It’s the same system Hampton developed and promoted multiple methods to combat. His well-documented, community-oriented guidances are glossed over and misunderstood by the rappers cosplaying radicalism in his image. “We’ve got to face the fact that some people say you fight fire best with fire, but we say you put fire out best with water,” Hampton said during a speech delivered at Olivet Church before his death in 1969. “We say you don’t fight racism with racism. We’re gonna fight racism with solidarity. We say you don’t fight capitalism with no Black capitalism; you fight capitalism with socialism.” Another failure of the soundtrack is that despite their contributions in both hip hop and the Black Panther Party, women are absent. With 22 tracks, Judas and the Black Messiah: The Inspired Album only features four women artists; Angela Hunte, Kiana Ledé, and Rapsody offer guest verses while H.E.R. is the only lead female artist. H.E.R.’s “Fight For You” offers the most explicit endorsement of Hampton’s community-fueled resistance, the freedom of being guided by the power of the person beside you. Unfortunately, the track falls short when it prioritizes men as the rallying point of radicalism: “Freedom for my brothers/ Freedom ‘cause they judge us/ Freedom from the others.”
Jay-Z cannot deliver us into an era of racial equity. He’s nobody’s savior—not even his own.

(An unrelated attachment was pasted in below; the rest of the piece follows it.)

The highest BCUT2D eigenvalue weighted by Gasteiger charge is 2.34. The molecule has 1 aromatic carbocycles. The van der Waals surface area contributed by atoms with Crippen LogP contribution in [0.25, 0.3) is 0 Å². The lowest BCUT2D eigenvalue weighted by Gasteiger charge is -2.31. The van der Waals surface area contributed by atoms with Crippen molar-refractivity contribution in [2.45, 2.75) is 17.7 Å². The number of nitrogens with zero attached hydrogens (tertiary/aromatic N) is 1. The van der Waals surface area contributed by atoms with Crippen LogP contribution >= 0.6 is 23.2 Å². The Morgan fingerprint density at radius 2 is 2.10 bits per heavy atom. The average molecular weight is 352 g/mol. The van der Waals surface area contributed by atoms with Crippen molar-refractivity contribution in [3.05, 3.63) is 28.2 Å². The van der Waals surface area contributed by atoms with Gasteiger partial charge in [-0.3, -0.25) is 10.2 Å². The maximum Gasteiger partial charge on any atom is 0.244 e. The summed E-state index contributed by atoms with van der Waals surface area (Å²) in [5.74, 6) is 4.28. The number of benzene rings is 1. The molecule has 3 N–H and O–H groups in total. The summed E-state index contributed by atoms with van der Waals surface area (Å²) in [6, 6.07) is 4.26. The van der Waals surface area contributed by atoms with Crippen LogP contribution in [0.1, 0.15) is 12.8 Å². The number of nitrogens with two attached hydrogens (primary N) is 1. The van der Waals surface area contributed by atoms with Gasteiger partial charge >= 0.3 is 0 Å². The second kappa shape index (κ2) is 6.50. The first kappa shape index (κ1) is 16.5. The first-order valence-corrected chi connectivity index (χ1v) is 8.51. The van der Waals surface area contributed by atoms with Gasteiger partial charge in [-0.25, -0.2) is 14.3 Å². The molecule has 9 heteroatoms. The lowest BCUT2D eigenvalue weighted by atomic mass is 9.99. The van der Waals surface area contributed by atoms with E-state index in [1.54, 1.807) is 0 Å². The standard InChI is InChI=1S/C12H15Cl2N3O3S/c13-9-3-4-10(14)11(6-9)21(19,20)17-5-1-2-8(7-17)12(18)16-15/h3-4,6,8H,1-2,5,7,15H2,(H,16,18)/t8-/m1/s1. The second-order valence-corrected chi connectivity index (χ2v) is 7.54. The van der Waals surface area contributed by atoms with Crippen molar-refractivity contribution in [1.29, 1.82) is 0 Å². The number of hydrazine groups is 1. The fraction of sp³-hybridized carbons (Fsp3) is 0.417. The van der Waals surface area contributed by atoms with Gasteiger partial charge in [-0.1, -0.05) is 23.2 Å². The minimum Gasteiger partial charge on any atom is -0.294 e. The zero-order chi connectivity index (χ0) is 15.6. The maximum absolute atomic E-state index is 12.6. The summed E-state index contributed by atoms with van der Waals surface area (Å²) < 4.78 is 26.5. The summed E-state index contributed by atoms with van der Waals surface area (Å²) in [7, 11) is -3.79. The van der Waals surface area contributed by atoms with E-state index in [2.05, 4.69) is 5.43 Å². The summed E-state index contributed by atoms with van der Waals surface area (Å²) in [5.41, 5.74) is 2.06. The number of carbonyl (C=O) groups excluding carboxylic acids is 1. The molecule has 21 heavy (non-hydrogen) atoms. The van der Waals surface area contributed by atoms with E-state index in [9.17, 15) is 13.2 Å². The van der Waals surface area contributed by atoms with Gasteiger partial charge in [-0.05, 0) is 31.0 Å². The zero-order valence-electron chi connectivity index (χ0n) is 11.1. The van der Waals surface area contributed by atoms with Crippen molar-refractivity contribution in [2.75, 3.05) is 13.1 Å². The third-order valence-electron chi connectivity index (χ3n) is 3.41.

At best, the soundtrack is an unfocused album, bookended by radical truths delivered by Fred Hampton Jr.’s “Cointelpro/Dec 4” and Rakim’s “Black Messiah.” It’s ultimately a collection of tracks that range from disappointing romanticizations of wealth and barely conscious songs about the Black experience. Judas and the Black Messiah: The Inspired Album isn’t a project aligned with the values of the Black Panther Party. Like Hampton, countless revolutionaries were torn down by a state that co-opts and whitewashes their message to confuse the masses as a form of control. Negligence showcased in the film and its inspired soundtrack emphasizes the fact that the further the masses are from understanding history, the slimmer our chance at progress becomes.
Hip hop used to be the pulse of the street, the sound of injustice, and one of the only musical avenues for expressing frustration caused by centuries of oppression. The genre used to belong to us. It was the medium through which political unrest was communicated and the community was valorized. Today, it amounts to little more than sonic advertisements for Rolexes and Benzes. Jay-Z, considered by some a godfather of hip hop, is at the center of the genre’s evolution. Though he’s been lionized by his mentors and mentees, he can’t be our messiah. He fights fire with water; his crusade against the system is a matter of embedding himself in it and playing by its rules, explicitly aligning himself with white supremacy. As long as every move he makes in the name of Black community lines his pockets (re: Reform Alliance, the Kalif Browder and Trayvon Martin documentaries, his Barneys collaboration, and partnering with the NFL as their live music entertainment strategist), Jay-Z cannot deliver us into an era of racial equity. He’s nobody’s savior—not even his own.